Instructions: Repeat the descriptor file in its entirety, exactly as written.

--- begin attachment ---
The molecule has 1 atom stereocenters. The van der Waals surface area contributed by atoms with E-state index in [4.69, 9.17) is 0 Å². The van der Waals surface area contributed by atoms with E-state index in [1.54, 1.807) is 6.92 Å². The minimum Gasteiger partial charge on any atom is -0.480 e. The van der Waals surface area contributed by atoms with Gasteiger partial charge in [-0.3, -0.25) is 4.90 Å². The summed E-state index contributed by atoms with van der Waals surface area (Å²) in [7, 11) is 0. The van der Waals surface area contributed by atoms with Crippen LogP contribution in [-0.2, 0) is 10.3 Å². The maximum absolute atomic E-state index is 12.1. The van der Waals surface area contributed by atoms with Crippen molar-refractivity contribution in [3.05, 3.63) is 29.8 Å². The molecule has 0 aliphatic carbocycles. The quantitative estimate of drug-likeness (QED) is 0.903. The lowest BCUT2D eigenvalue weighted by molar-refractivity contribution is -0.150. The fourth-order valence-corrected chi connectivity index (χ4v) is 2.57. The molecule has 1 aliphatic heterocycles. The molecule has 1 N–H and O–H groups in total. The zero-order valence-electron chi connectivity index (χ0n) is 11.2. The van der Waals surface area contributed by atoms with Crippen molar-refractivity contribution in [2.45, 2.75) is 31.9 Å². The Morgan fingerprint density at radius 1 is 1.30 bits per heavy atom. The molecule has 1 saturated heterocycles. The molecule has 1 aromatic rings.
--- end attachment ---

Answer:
The molecule has 1 atom stereocenters. The van der Waals surface area contributed by atoms with E-state index in [4.69, 9.17) is 0 Å². The van der Waals surface area contributed by atoms with E-state index in [1.54, 1.807) is 6.92 Å². The minimum Gasteiger partial charge on any atom is -0.480 e. The van der Waals surface area contributed by atoms with Gasteiger partial charge in [-0.3, -0.25) is 4.90 Å². The summed E-state index contributed by atoms with van der Waals surface area (Å²) in [7, 11) is 0. The van der Waals surface area contributed by atoms with Crippen LogP contribution in [-0.2, 0) is 10.3 Å². The maximum absolute atomic E-state index is 12.1. The van der Waals surface area contributed by atoms with Crippen molar-refractivity contribution in [3.05, 3.63) is 29.8 Å². The molecule has 0 aliphatic carbocycles. The quantitative estimate of drug-likeness (QED) is 0.903. The lowest BCUT2D eigenvalue weighted by molar-refractivity contribution is -0.150. The fourth-order valence-corrected chi connectivity index (χ4v) is 2.57. The molecule has 1 aliphatic heterocycles. The molecule has 1 N–H and O–H groups in total. The zero-order valence-electron chi connectivity index (χ0n) is 11.2. The van der Waals surface area contributed by atoms with Crippen molar-refractivity contribution in [2.45, 2.75) is 31.9 Å². The Morgan fingerprint density at radius 1 is 1.30 bits per heavy atom. The molecule has 1 saturated heterocycles. The molecule has 1 aromatic rings.